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Progress Compared With All Other Schools

UNLOCK Well Below Average (About 9% of schools in England) Below Average (About 9% of schools in England) Average (About 67% of schools in England) Above Average (About 6% of schools in England) Well Above Average (About 9% of schools in England) UNLOCK Well Below Average (About 10% of schools in England) Below Average (About 9% of schools in England) Average (About 67% of schools in England) Above Average (About 6% of schools in England) Well Above Average (About 8% of schools in England) UNLOCK Well Below Average (About 10% of schools in England) Below Average (About 11% of schools in England) Average (About 59% of schools in England) Above Average (About 11% of schools in England) Well Above Average (About 9% of schools in England)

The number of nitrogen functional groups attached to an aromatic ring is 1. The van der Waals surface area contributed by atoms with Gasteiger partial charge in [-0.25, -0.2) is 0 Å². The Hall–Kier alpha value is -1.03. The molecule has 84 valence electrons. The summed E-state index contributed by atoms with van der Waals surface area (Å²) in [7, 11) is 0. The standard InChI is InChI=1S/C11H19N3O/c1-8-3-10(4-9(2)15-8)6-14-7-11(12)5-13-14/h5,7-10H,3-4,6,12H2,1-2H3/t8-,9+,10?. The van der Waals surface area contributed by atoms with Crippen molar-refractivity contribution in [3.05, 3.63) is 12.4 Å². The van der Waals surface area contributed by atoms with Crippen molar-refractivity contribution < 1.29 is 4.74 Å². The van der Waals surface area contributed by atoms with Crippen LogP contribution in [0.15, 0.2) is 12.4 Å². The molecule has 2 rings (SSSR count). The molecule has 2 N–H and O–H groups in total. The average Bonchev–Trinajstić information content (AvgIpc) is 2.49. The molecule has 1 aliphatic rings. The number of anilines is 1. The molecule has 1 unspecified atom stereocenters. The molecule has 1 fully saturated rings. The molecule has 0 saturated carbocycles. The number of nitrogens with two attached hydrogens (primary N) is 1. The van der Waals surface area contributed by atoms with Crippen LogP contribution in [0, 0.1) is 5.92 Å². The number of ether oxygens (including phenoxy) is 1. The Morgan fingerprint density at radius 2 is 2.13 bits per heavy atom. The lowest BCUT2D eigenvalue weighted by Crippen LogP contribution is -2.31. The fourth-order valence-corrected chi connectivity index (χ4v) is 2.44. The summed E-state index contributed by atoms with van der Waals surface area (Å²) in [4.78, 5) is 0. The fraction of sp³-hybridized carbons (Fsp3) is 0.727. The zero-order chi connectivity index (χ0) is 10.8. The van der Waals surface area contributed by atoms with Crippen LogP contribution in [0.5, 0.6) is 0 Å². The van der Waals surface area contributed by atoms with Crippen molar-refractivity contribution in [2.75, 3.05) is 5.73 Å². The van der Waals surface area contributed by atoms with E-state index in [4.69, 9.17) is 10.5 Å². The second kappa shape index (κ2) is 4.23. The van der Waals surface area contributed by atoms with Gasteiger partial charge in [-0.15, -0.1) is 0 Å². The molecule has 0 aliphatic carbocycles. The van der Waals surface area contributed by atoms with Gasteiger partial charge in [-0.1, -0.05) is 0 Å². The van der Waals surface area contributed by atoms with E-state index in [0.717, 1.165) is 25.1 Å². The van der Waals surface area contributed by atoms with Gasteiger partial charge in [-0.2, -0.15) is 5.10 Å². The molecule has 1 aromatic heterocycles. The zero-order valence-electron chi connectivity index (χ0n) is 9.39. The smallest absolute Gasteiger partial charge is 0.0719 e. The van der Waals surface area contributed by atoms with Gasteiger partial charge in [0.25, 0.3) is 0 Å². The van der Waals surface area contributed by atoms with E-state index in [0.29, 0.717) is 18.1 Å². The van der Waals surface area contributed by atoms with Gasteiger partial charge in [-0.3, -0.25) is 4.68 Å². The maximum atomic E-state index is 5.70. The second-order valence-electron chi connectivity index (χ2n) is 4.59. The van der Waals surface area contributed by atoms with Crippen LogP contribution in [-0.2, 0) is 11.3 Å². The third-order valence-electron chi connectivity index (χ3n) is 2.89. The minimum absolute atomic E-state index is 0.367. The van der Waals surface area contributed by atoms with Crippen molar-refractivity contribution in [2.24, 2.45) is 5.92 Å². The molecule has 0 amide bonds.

First Turn
Wolvercote
Oxford
OX2 8AQ
01865558301

School Description